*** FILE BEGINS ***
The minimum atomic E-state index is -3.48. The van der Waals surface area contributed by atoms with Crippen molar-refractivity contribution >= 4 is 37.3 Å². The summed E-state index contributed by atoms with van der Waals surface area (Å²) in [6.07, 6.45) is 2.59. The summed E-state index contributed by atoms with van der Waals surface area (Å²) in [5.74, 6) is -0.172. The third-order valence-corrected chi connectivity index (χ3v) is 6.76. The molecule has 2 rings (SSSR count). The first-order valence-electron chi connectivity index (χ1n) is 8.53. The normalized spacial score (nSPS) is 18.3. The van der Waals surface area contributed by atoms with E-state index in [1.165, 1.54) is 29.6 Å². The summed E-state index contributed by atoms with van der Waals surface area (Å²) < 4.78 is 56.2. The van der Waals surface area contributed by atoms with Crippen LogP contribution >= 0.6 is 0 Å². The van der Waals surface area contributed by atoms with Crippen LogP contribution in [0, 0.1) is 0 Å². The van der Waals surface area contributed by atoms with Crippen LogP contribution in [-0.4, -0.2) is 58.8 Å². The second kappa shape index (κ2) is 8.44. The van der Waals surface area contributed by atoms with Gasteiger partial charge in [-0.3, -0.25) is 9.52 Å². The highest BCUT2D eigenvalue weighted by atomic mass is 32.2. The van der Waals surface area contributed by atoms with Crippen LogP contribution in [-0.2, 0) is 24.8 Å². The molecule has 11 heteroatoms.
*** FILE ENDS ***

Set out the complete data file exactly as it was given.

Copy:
The minimum atomic E-state index is -3.48. The van der Waals surface area contributed by atoms with Crippen molar-refractivity contribution >= 4 is 37.3 Å². The summed E-state index contributed by atoms with van der Waals surface area (Å²) in [6.07, 6.45) is 2.59. The summed E-state index contributed by atoms with van der Waals surface area (Å²) in [5.74, 6) is -0.172. The third-order valence-corrected chi connectivity index (χ3v) is 6.76. The molecule has 2 rings (SSSR count). The first-order valence-electron chi connectivity index (χ1n) is 8.53. The normalized spacial score (nSPS) is 18.3. The van der Waals surface area contributed by atoms with E-state index in [1.165, 1.54) is 29.6 Å². The summed E-state index contributed by atoms with van der Waals surface area (Å²) < 4.78 is 56.2. The van der Waals surface area contributed by atoms with Crippen LogP contribution >= 0.6 is 0 Å². The van der Waals surface area contributed by atoms with Crippen LogP contribution in [0, 0.1) is 0 Å². The van der Waals surface area contributed by atoms with Crippen LogP contribution in [-0.4, -0.2) is 58.8 Å². The second kappa shape index (κ2) is 8.44. The van der Waals surface area contributed by atoms with Gasteiger partial charge in [-0.3, -0.25) is 9.52 Å². The highest BCUT2D eigenvalue weighted by atomic mass is 32.2. The van der Waals surface area contributed by atoms with Crippen LogP contribution in [-0.2, 0) is 24.8 Å². The molecule has 11 heteroatoms.